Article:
' ' Cinema Romantico: Some Drivel On...Tokyo Vice

Thursday, April 28, 2022

Some Drivel On...Tokyo Vice

There’s nothing to recap in the first episode of HBO’s crime drama “Tokyo Vice.” I mean, there’s plenty to recap, sure, in so much as an American journalist named Jake Adelstein (Ansel Elgort) earns a job with the Meicho Shimbun, inspired by the Japanese daily newspaper Mainichi Shimbun, in the late 90s and gets put on the cop beat where he begins asking verboten questions. But that suggests the first episode of “Tokyo Vice” is like all other narrative TV, which is to say a straight-forward series of plot details often recounted in straight-forwardly shot dialogue-laden scenes, or dialogue-laden scenes jumbled and mixed up into some sort of puzzle calculated to induce all manner of post-watching theorizing, nothing more than a delivery device for just the kind of recap that I do not want to write here. The first episode of “Tokyo Vice,” bless its heart, is a full-fledged experience, less an IMDb plot summary in visual form than a painting hanging on the wall in a museum to let yourself get close to and linger over. It was, we should now note, directed by one of the show’s executive producers – Michael Mann.

Indeed, adhering closely to his preferred modus operandi, Mann opts for total immersion, dropping us straight into the show the same way Jake has since been dropped straight into Tokyo culture. Mann carts his camera all over the Japanese capital to give an indelible sense of place, from the kappo style outdoor counter where Jake orders liver and leek to him losing it in the music at a dance club, both illuminating the character’s level of comfort and enjoyment in this foreign place. Not to say he doesn’t stick out. He does, and Mann seems to have cast Elgort specifically for that purpose, his height and gait among the Japanese people implicitly denoting him a fish out of water just as his newspaper supervisor’s stupefied (hysterical) look of indignation upon realizing this fish in his jurisdiction is rendered with two heads encroaching either side of the frame, like this gaijin’s mere presence is already squeezing his brains so much they hurt.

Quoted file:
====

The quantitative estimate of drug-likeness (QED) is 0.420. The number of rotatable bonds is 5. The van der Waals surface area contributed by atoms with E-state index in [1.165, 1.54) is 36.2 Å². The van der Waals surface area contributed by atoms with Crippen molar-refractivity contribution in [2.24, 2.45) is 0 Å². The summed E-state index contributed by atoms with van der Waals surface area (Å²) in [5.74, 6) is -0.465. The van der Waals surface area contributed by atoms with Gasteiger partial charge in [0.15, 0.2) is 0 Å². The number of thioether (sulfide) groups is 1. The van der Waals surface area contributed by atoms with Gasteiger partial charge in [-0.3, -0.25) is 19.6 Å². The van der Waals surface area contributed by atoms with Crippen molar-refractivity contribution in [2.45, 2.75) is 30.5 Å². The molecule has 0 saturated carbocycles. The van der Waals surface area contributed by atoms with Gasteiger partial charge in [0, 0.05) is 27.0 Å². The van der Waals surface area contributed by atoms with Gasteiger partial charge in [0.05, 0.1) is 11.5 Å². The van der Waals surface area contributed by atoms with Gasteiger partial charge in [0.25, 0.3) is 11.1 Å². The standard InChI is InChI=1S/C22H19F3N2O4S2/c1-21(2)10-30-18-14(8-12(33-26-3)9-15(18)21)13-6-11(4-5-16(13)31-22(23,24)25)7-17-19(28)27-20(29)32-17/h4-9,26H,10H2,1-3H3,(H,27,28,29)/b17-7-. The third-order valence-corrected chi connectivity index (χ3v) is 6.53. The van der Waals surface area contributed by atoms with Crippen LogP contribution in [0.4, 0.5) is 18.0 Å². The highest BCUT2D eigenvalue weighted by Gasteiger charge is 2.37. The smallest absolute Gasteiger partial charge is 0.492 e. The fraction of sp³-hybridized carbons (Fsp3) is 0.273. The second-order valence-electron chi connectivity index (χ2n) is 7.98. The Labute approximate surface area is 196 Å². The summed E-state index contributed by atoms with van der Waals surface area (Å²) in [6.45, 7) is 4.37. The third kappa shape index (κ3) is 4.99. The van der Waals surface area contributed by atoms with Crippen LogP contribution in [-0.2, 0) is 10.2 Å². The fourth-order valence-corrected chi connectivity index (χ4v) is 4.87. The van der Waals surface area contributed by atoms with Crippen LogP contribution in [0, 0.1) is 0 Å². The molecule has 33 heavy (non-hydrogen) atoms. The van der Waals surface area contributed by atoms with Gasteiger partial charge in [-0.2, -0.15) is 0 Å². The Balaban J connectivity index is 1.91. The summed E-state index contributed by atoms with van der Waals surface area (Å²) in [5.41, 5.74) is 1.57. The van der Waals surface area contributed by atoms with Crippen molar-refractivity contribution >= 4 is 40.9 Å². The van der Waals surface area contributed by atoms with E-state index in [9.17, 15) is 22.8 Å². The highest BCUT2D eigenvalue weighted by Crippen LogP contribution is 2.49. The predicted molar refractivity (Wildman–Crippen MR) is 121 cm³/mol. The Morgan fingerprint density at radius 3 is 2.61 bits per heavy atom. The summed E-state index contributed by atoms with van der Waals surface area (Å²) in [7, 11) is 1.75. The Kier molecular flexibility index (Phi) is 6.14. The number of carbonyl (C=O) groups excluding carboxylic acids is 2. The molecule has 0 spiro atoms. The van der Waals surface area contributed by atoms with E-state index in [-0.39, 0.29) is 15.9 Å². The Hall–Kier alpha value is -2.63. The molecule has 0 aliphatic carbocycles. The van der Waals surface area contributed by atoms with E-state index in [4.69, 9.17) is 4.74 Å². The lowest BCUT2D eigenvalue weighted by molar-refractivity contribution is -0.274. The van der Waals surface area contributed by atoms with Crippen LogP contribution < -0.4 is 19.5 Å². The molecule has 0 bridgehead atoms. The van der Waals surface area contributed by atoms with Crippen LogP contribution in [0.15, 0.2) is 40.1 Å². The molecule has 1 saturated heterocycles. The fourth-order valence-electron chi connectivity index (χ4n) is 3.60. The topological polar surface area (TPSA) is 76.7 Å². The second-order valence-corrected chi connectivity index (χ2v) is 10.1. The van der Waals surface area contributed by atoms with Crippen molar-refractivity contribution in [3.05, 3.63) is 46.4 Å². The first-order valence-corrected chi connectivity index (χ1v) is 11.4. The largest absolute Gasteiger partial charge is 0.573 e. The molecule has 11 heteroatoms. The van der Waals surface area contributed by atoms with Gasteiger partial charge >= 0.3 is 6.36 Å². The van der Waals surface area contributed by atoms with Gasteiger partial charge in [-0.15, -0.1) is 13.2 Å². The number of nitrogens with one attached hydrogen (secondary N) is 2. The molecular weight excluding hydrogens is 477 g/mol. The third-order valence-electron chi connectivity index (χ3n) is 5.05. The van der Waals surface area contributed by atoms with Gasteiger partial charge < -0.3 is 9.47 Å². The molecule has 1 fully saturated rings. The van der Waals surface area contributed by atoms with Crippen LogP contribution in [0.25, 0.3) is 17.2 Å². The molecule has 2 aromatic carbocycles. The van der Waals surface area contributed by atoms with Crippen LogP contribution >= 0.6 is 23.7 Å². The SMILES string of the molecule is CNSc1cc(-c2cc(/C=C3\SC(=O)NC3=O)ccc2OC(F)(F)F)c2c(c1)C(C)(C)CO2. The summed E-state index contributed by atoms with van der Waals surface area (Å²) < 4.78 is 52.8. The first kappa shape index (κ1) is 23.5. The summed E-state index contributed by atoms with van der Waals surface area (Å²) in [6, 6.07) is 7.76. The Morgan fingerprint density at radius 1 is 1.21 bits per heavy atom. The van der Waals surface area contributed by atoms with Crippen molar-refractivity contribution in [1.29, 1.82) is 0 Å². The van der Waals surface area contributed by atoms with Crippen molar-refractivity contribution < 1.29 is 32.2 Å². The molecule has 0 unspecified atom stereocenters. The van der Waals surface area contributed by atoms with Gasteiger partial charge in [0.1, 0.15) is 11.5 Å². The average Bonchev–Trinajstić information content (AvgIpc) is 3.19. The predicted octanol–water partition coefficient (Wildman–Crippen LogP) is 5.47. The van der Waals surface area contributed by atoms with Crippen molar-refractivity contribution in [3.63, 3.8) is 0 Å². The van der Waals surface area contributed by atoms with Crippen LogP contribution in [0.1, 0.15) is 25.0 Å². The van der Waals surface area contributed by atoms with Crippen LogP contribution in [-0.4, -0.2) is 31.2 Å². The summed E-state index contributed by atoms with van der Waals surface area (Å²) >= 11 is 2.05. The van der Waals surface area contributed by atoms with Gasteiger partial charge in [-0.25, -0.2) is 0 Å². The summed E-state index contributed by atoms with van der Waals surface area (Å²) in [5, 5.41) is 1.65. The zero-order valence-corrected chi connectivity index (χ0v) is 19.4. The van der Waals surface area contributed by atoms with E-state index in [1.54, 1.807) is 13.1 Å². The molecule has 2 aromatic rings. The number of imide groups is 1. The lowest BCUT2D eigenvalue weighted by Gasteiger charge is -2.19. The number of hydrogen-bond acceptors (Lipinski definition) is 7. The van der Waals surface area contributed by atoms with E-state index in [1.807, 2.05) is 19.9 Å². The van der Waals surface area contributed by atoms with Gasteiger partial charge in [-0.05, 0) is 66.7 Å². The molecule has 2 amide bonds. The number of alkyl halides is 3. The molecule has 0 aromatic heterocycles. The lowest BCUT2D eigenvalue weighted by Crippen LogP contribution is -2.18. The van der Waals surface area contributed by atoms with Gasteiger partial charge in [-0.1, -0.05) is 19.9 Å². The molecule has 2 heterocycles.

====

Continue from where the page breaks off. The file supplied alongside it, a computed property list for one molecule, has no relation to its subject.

Rather than laying out specifics of the entrance exam Jake takes to work for the Meicho Shimbun in the first place, Mann emphasizes the moment’s stress through music and edits while also allowing the innate significance of this ritual to become an unspoken reflection of the Yakuza ritual at episode’s end. This is where “Tokyo Vice” is leading, hinted at in the opening scene and snippets of dialogue throughout both from Jake’s editor (Rinko Kikuchi) and a vice detective (Hideaki Itō), that murder is a prohibited word in Japan. In one sequence, Jake tags along with that vice detective to a neon infused karaoke bar where simply in the way both a nameless Yakuza and Jake ogle an American woman Samantha (Rachel Keller) doing a decent “Sweet Child O’ Mine” you see the thin line between reporter and the person he reports on. When Jake has a conversation with Samantha, the dialogue might fill in some blanks but the mood, how the scene ends, Elgort’s punch-drunk naivety, all evoke something more ephemeral, not set-up for what is to come but the fleeting, fraudulent beauty of life. 

But ephemera’s no good for TV. What’s HBO Max going to automatically cue up next? And so when the Pilot gave way to Episode 2, it departed Mann-land for Narrative TV-land, all short scenes of dialogue, characters who had barely said a word in the first episode now chattering away, the kinetic visual language reduced to the functional, the atmosphere drained. The characters were the same, the plot was similar, the city identical, but it felt as I had stepped into a whole other dimension, the very one the Pilot had refreshingly transcended. The second episode was fine, just another TV show, which is what made it so much worse. I stopped watching. 

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